We use cookies to enhance your experience on our website. By continuing to use our website, you are agreeing to our use of cookies. You can change your cookie settings at any time. Find out more
Cover

Conflict and Accommodation in Colonial New Mexico

Jonathan DeCoster
Series Editors: Joel M. Sipress and David J. Voelker

Publication Date - July 2019

ISBN: 9780190057046

192 pages
Paperback
7-1/2 x 9-1/4 inches

In Stock

Retail Price to Students: $19.99

Encourage your students to participate in a contested, evidence-based discourse about the human past

Description

Embracing an argument-based model for teaching history, the Debating American History series encourages students to participate in a contested, evidence-based discourse about the human past. Each book poses a question that historians debate--How democratic was the US constitution? Why did civil war erupt in the United States in 1861?--and provides abundant primary sources so that students can make their own efforts at interpreting the evidence. They can then use that analysis to construct answers to the big question that frames the debate and argue in support of their position.

Conflict and Accommodation in Colonial New Mexico poses this big question: How completely did the Spanish empire extend its control into the northern Rio Grande region in the 17th century?

Features

  • Organized around a big historical question about which historians themselves disagree: How completely did the Spanish Empire extend its control into the northern Rio Grande region in the 17th century?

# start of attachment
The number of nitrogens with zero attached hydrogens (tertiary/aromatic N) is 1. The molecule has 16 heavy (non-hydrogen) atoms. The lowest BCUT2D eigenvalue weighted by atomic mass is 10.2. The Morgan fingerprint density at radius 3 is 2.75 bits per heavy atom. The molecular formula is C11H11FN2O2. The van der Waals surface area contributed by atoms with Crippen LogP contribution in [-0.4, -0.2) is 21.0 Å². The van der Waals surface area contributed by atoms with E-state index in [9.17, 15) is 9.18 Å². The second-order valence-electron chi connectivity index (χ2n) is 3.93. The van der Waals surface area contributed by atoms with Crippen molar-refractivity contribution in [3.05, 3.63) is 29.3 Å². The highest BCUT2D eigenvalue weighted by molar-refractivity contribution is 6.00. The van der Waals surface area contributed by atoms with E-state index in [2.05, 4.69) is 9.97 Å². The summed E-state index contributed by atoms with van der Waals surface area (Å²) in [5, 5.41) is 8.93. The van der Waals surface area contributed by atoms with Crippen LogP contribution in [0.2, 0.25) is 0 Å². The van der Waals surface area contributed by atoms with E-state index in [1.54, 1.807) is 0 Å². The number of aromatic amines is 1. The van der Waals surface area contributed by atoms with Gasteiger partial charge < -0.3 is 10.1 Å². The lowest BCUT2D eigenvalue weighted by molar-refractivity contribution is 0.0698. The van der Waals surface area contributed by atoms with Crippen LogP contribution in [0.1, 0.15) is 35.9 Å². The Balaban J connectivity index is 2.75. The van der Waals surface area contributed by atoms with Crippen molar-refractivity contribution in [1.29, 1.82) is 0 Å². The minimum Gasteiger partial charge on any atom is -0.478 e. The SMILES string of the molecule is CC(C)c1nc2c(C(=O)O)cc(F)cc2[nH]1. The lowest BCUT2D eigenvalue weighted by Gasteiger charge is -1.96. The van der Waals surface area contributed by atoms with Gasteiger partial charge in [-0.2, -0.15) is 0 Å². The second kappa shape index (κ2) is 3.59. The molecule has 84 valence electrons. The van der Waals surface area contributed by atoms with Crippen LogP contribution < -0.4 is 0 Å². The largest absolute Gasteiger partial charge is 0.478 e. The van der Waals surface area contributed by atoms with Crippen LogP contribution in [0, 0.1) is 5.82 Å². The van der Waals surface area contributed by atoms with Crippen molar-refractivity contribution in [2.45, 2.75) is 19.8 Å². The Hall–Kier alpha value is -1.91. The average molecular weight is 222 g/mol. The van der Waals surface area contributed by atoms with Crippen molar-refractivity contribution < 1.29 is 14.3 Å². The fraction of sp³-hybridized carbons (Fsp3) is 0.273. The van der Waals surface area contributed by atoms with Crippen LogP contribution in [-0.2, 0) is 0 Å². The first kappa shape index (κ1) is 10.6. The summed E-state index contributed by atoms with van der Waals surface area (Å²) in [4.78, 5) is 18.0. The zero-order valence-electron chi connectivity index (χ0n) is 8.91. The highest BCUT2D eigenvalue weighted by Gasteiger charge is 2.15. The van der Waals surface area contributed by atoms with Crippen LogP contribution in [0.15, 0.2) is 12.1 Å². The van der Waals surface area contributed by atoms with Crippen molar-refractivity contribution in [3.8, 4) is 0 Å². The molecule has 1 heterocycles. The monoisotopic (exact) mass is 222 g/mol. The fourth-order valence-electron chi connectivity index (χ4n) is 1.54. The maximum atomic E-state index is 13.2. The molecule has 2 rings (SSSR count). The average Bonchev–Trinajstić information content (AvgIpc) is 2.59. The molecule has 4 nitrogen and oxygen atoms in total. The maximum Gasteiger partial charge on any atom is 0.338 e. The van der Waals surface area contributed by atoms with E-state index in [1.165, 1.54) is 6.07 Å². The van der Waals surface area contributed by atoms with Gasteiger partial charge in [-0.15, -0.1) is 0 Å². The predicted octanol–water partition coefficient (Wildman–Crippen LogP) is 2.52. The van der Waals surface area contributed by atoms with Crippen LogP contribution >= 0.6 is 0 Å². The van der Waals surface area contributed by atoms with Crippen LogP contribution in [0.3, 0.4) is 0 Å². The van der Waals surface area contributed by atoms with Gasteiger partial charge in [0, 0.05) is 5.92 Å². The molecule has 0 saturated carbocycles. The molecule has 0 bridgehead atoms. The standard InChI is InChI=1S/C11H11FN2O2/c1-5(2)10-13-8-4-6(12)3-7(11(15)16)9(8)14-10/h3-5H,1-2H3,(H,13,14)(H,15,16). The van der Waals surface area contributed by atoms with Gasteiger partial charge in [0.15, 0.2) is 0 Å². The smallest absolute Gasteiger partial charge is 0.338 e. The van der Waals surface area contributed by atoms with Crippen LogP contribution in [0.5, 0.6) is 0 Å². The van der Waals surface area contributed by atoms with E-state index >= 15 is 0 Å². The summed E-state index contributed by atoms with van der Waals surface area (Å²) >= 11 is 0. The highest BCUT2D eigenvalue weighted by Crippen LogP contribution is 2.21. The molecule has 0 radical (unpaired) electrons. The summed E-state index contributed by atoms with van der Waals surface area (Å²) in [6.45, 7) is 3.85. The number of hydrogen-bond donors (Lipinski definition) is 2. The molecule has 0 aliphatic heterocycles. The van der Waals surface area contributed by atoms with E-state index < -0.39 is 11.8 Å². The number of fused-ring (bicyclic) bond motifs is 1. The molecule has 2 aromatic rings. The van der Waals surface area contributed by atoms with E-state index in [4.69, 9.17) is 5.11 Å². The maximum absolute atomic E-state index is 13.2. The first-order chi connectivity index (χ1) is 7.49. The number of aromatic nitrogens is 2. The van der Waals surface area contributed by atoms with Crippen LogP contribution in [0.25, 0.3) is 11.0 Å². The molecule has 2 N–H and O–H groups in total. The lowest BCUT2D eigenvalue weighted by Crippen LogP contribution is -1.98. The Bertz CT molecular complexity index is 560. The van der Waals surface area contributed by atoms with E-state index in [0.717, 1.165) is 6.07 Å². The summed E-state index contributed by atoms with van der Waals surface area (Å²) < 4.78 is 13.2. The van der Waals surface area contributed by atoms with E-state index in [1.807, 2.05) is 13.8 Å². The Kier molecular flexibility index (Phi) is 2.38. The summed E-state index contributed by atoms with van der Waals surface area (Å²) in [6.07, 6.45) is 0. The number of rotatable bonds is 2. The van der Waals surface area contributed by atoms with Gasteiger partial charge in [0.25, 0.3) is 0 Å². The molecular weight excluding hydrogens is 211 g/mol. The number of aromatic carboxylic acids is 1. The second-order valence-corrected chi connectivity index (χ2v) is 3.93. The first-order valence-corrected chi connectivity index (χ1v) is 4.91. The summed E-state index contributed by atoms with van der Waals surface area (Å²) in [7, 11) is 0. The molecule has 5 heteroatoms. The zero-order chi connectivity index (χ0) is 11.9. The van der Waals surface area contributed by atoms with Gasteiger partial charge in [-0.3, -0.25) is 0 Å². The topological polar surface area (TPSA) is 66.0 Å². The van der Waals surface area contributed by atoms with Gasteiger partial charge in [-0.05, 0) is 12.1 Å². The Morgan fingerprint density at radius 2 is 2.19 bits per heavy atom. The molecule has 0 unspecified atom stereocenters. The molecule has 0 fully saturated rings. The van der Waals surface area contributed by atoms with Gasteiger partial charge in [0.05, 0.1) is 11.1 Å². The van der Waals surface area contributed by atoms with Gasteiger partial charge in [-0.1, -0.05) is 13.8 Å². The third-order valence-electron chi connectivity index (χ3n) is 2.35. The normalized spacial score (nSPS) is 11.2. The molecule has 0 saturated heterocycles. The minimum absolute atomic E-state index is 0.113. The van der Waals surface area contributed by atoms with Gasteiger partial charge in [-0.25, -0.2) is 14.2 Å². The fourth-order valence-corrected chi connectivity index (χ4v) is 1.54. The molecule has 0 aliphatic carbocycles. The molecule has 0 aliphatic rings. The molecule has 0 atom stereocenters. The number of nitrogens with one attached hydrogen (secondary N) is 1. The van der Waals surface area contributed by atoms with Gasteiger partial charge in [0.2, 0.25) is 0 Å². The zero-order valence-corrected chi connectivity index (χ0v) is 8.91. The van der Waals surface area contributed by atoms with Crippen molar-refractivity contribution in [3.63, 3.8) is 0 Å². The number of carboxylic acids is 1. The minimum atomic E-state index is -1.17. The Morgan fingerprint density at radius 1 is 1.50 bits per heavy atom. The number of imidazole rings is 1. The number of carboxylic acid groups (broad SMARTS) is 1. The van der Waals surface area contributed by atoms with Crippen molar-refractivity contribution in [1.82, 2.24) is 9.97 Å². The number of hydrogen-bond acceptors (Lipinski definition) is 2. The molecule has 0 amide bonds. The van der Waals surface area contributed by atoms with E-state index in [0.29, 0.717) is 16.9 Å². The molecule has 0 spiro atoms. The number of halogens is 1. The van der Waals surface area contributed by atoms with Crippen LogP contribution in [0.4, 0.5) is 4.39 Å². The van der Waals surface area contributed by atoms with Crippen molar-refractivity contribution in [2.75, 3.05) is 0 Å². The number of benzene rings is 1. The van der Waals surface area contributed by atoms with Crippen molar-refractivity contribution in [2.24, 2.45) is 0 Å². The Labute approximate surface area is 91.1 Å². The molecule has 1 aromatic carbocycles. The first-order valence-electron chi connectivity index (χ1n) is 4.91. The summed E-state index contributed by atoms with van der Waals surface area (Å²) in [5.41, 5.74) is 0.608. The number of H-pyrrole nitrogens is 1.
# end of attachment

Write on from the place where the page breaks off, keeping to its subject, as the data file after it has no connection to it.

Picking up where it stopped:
• Exposes students to rival positions about which they must make informed judgments
  • Asks students to judge the relative merits of rival positions on the basis of historical evidence
  • Requires students to develop their own positions, for which they must argue on the basis of historical evidence
  • Offers an alternative to the "coverage model" that has dominated History classrooms since the late nineteenth century, and which has consistently fallen short of its own goals since its inception
  • Concise and flexible format allows for inclusion in a variety of classroom settings
  • Each title in the series is edited by Joel M. Sipress and David J. Voelker, award-winning teachers who have published and lectured extensively on reform in the teaching of history
  • The enhanced ebook offers short video clips, flashcards, animated maps, interactive timelines, and additional primary sources

About the Author(s)

Jonathan DeCoster holds a PhD in American History from Brandeis University. He is an Assistant Professor of History at Otterbein University, where he teaches early American history, Native American history, and Integrative Studies.

Reviews

"The advantage that Debating American History has over other projects and texts currently available is that it brings a very clear and focused organization to the notion of classroom debate. The terms of each debate are clear. The books introduce students to historiography and primary sources. Most of all, the project re-envisions the way that US history should be taught. No other textbook or set of teaching materials does what these books do when taken together as the sum of their parts."--Ian Hartman, University of Alaska

"Debating American History repositions the discipline of history as one that is rooted in discovery, investigation, and interpretation."--Ingrid Dineen-Wimberly, University of California, Santa Barbara